We’re facing a crisis of government, Armstrong stated, and, at some point, we’ll face a crisis of confidence.

Right now, the amount of money in government bonds and debt is distributed at a ten-to-one ratio against equities, Armstrong noted, and capital flows are increasingly moving into stocks and the corporate bond market for higher returns (see OMFIF’s David Marsh: Global Public Investors Moving Further Into Risky Instruments).

The United States is the only game in town, said Armstrong. There is ultimately no safe place for large investors to park money to ensure a return of principle, Armstrong stated, other than the dollar and US-related assets. As a result, a massive amount of capital is flowing into the US right now.

 

https://www.financialsense.com/fs-staff/martin-armstrong-we-are-witnessing-global-collapse-socialism

 

phusg's picture
phusg
Status: Bronze Member (Offline)
Joined: Jul 16 2014
Posts: 57
deficit socialism

Not so sure socialism is collapsing. Sure, here in Europe electorates are increasingly less welcoming of ayslum seekers and especially economic migrants. But if you define socialism as politicians who, "put out all these wonderful programs, but there's no money to back it", then unfortunately it's alive and well in Europe.

As soon as the budget deficit get's close to zero (or even reduces) then politicians start calling for more spending, no big change there. In fact, as Trumps tax cuts are deficit financed, that makes him a socialist too on Armstrong's definition. Thankfully for Trump his governments debts are in the worlds reserve currency, with the capital flows that attracts.

davefairtex's picture
davefairtex
Status: Diamond Member (Online)
Joined: Sep 3 2008
Posts: 5653
socialism collapse

phusg-

Yeah, I agree all the socialism programs everywhere are still in place.

Armstrong is talking over the next 10-15 years.  Demographics ensure that "socialism" won't work longer term - which Armstrong defines broadly as pensions and social security systems.

https://www.armstrongeconomics.com/international-news/germany/germany-pensions-system-crisis/

 

barrynilsen's picture
barrynilsen
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Joined: Sep 28 2012
Posts: 8
If ratio Gov Bonds:Stocks is 10:1 then what's the ratio:PMs ?

"Right now, the amount of money in government bonds and debt is distributed at a ten-to-one ratio against equities, Armstrong noted, and capital flows are increasingly moving into stocks and the corporate bond market for higher returns"

So if over-priced Gov bonds are driving capital into equities higher because of the 10:1 ratio, what's the corresponding ratio of equities (or gov bonds):PMs?

I don't know why Armstrong seems to evade this. Its my entire motive for owning PMs -> most everything else seems relatively overpriced. I think I heard Rubino say something like it would only take 3% of investable assets to shift to PMs to send them to the moon.

I respect a lot of Armstrong's analysis, but not his delivery. I greatly prefer other's interpretation of Martin compared to my own attempts.

Why isn't M.A. more bullish on PMs like us gold bug fools?

cmartenson's picture
cmartenson
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Joined: Jun 7 2007
Posts: 5918
I have the a similar question
barrynilsen wrote:

"Right now, the amount of money in government bonds and debt is distributed at a ten-to-one ratio against equities, Armstrong noted, and capital flows are increasingly moving into stocks and the corporate bond market for higher returns" So if over-priced Gov bonds are driving capital into equities higher because of the 10:1 ratio, what's the corresponding ratio of equities (or gov bonds):PMs? I don't know why Armstrong seems to evade this. Its my entire motive for owning PMs -> most everything else seems relatively overpriced. I think I heard Rubino say something like it would only take 3% of investable assets to shift to PMs to send them to the moon. I respect a lot of Armstrong's analysis, but not his delivery. I greatly prefer other's interpretation of Martin compared to my own attempts. Why isn't M.A. more bullish on PMs like us gold bug fools?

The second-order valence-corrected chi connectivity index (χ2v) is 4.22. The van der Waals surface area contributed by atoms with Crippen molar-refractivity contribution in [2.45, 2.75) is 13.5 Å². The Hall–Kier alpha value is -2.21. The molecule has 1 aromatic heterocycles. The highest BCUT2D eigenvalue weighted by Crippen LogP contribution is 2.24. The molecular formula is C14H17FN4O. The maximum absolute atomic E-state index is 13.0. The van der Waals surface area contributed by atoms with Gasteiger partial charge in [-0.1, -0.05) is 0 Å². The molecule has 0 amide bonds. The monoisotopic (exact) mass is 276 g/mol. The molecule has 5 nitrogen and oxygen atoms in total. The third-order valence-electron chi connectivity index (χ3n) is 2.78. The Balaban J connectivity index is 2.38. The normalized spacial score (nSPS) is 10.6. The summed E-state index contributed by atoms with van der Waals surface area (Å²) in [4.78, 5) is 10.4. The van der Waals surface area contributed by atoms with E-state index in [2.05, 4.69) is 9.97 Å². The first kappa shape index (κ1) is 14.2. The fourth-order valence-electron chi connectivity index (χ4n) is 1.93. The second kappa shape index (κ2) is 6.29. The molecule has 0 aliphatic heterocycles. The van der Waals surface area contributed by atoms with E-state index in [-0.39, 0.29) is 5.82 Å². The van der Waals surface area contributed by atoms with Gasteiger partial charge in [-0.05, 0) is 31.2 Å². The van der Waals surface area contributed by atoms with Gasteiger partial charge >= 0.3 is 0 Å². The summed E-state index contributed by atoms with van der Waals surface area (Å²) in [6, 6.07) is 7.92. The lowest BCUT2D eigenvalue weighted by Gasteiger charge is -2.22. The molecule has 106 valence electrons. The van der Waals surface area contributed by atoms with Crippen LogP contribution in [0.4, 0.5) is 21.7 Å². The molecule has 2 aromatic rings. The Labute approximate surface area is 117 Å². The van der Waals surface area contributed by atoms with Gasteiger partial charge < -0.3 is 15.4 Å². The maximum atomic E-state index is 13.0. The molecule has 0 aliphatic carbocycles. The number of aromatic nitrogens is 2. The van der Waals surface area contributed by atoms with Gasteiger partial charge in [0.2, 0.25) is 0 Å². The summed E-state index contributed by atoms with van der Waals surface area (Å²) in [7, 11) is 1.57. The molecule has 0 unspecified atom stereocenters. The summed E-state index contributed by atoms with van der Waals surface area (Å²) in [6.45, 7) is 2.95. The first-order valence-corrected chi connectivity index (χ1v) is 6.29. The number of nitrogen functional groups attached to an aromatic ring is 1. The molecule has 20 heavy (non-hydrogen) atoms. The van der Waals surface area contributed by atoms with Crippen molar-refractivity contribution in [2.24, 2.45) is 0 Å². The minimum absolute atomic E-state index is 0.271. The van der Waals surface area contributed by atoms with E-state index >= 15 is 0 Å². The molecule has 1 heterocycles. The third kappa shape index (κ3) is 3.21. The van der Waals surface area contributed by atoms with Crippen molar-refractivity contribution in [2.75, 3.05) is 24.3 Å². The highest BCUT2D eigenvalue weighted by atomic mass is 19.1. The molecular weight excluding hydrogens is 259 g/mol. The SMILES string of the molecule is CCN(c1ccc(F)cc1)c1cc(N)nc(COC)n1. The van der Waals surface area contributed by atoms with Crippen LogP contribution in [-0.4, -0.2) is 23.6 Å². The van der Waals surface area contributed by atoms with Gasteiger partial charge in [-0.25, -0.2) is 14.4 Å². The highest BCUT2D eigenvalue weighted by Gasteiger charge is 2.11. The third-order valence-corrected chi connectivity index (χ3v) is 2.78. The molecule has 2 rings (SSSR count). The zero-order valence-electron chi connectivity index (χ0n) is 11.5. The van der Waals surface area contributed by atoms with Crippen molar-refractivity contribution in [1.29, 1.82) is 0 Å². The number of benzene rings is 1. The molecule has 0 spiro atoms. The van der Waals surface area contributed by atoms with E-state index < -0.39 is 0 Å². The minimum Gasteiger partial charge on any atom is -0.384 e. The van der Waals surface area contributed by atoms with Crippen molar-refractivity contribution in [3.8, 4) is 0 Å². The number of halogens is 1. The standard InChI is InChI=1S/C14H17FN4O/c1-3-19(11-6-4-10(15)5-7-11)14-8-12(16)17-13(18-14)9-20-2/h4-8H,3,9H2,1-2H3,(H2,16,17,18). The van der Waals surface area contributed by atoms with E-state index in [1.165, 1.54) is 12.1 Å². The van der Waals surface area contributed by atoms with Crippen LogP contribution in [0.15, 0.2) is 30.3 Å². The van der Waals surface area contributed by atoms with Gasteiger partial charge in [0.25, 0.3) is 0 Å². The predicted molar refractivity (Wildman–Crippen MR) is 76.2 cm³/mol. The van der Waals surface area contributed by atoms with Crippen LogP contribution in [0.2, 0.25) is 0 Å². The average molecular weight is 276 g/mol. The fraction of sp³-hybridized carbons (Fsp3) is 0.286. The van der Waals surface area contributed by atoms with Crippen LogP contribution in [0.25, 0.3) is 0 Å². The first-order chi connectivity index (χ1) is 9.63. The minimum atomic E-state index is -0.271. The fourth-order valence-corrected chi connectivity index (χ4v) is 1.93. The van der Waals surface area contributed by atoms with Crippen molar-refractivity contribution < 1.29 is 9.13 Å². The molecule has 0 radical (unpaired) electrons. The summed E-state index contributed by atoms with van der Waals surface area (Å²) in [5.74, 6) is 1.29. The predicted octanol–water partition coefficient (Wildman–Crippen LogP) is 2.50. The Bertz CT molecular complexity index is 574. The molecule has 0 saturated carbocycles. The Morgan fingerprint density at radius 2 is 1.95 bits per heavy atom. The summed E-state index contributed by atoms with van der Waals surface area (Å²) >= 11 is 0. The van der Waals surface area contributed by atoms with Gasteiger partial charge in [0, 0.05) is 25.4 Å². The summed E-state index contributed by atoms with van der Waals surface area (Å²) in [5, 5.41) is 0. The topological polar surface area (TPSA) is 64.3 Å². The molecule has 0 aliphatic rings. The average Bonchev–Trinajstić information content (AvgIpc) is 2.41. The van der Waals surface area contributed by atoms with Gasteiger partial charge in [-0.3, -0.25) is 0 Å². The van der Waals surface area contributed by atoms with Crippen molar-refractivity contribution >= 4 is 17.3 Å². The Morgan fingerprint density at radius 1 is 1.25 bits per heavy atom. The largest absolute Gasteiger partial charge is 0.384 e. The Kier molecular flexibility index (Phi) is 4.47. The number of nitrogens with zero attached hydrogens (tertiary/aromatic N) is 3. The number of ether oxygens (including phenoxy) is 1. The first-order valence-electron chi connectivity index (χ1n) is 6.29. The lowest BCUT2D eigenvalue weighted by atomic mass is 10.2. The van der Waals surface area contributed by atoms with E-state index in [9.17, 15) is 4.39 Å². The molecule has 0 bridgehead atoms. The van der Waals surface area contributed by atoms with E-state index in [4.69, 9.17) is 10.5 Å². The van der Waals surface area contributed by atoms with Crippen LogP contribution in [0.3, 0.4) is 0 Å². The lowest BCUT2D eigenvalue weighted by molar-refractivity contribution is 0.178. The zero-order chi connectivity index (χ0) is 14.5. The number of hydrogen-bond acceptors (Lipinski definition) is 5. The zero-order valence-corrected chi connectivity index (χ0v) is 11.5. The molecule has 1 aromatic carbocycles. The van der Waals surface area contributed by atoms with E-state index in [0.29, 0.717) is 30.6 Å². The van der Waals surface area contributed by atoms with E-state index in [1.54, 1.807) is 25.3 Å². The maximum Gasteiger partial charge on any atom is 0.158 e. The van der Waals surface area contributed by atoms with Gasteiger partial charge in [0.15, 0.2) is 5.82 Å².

My similar question revolves around the idea that you cannot measure "the amount" (or stock) of money in debt vs. equities.

The amount on the debt side is known.  It is fixed.  You can put a very precise dollar term on it.

The same cannot be done for equities.  There might be a trillion dollars in Apple equity looked at by the market cap, but if everyone suddenly decided to sell APPL we'd discover that there's actually $0 in APPL equity.  No buyers = no value.

How much is "in equities?"  Beats me; that's a moving target based on the supply-demand equation balance for equities at any given moment.  

So I literally have no idea what Armstrong is referring to here unless it's a new short-hand way of talking about money flows (not stocks) towards one class of investments vs another.

davefairtex's picture
davefairtex
Status: Diamond Member (Online)
Joined: Sep 3 2008
Posts: 5653
money in equities

The market value of the bond market is also a fiction.  If you decided to sell all your bonds, and you owned the market in bonds (say, you were the ECB), you'd soon find that even though at expiration you would be due 100 cents on the dollar, your bonds would not be priced at par.  They may well drop to 0 also, just like that apple stock.  Same is true if the BOJ decided it was going to sell all its JGBs.

At current prices, both the bond and the stock market have a given value.  I'd say it was just as valid for stocks as it is for bonds, because both prices depend entirely on supply & demand.

What's more the "value" of the bond market changes as rates change too.  If long rates jumped 5%, the prices of all those long-dated treasury bonds would get crushed.  It wouldn't matter they were going to pay off at 100c on the dollar,  because the change in the interest payment stream dwarfs the final payoff.

barrynilsen's picture
barrynilsen
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Joined: Sep 28 2012